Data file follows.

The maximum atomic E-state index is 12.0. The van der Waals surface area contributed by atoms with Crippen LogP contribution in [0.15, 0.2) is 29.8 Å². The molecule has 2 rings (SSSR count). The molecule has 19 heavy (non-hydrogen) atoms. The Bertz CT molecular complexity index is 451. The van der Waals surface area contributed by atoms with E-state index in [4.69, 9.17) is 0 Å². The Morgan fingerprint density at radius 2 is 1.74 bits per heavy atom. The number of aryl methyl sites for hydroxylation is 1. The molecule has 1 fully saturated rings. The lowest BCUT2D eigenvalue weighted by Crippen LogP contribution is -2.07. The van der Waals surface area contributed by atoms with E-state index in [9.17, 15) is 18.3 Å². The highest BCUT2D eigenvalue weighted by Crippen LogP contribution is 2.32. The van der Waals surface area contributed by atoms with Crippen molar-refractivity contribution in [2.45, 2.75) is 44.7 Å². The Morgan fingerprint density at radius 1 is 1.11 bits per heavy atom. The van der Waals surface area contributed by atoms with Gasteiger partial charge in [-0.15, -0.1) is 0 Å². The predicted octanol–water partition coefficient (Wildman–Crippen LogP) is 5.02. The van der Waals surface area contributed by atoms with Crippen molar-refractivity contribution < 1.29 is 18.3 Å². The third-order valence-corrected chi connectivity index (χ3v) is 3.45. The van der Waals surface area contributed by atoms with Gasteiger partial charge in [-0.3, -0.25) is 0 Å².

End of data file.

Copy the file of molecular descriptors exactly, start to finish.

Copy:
The maximum atomic E-state index is 12.0. The van der Waals surface area contributed by atoms with Crippen LogP contribution in [0.15, 0.2) is 29.8 Å². The molecule has 2 rings (SSSR count). The molecule has 19 heavy (non-hydrogen) atoms. The Bertz CT molecular complexity index is 451. The van der Waals surface area contributed by atoms with E-state index in [4.69, 9.17) is 0 Å². The Morgan fingerprint density at radius 2 is 1.74 bits per heavy atom. The number of aryl methyl sites for hydroxylation is 1. The molecule has 1 fully saturated rings. The lowest BCUT2D eigenvalue weighted by Crippen LogP contribution is -2.07. The van der Waals surface area contributed by atoms with E-state index in [9.17, 15) is 18.3 Å². The highest BCUT2D eigenvalue weighted by Crippen LogP contribution is 2.32. The van der Waals surface area contributed by atoms with Crippen molar-refractivity contribution in [2.45, 2.75) is 44.7 Å². The Morgan fingerprint density at radius 1 is 1.11 bits per heavy atom. The van der Waals surface area contributed by atoms with Gasteiger partial charge in [-0.15, -0.1) is 0 Å². The predicted octanol–water partition coefficient (Wildman–Crippen LogP) is 5.02. The van der Waals surface area contributed by atoms with Crippen molar-refractivity contribution < 1.29 is 18.3 Å². The third-order valence-corrected chi connectivity index (χ3v) is 3.45. The van der Waals surface area contributed by atoms with Gasteiger partial charge in [-0.3, -0.25) is 0 Å².